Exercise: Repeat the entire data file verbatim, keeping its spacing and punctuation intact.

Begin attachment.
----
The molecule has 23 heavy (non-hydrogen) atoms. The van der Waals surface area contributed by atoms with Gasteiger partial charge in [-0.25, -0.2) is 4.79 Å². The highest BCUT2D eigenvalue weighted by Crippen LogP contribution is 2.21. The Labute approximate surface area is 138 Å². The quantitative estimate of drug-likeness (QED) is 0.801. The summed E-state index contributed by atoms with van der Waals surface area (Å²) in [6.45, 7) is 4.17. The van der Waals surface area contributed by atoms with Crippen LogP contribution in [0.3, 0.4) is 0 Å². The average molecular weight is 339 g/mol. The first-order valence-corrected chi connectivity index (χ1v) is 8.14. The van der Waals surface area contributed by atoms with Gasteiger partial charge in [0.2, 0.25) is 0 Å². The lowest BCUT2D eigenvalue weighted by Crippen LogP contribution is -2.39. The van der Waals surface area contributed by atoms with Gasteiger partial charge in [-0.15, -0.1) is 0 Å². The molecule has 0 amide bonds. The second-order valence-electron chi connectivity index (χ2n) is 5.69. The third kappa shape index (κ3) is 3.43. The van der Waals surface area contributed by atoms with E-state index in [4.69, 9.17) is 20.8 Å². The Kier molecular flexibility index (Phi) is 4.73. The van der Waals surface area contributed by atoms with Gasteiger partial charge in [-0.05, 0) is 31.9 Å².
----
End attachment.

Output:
The molecule has 23 heavy (non-hydrogen) atoms. The van der Waals surface area contributed by atoms with Gasteiger partial charge in [-0.25, -0.2) is 4.79 Å². The highest BCUT2D eigenvalue weighted by Crippen LogP contribution is 2.21. The Labute approximate surface area is 138 Å². The quantitative estimate of drug-likeness (QED) is 0.801. The summed E-state index contributed by atoms with van der Waals surface area (Å²) in [6.45, 7) is 4.17. The van der Waals surface area contributed by atoms with Crippen LogP contribution in [0.3, 0.4) is 0 Å². The average molecular weight is 339 g/mol. The first-order valence-corrected chi connectivity index (χ1v) is 8.14. The van der Waals surface area contributed by atoms with Gasteiger partial charge in [0.2, 0.25) is 0 Å². The lowest BCUT2D eigenvalue weighted by Crippen LogP contribution is -2.39. The van der Waals surface area contributed by atoms with Gasteiger partial charge in [-0.15, -0.1) is 0 Å². The molecule has 0 amide bonds. The second-order valence-electron chi connectivity index (χ2n) is 5.69. The third kappa shape index (κ3) is 3.43. The van der Waals surface area contributed by atoms with E-state index in [4.69, 9.17) is 20.8 Å². The Kier molecular flexibility index (Phi) is 4.73. The van der Waals surface area contributed by atoms with Gasteiger partial charge in [-0.05, 0) is 31.9 Å².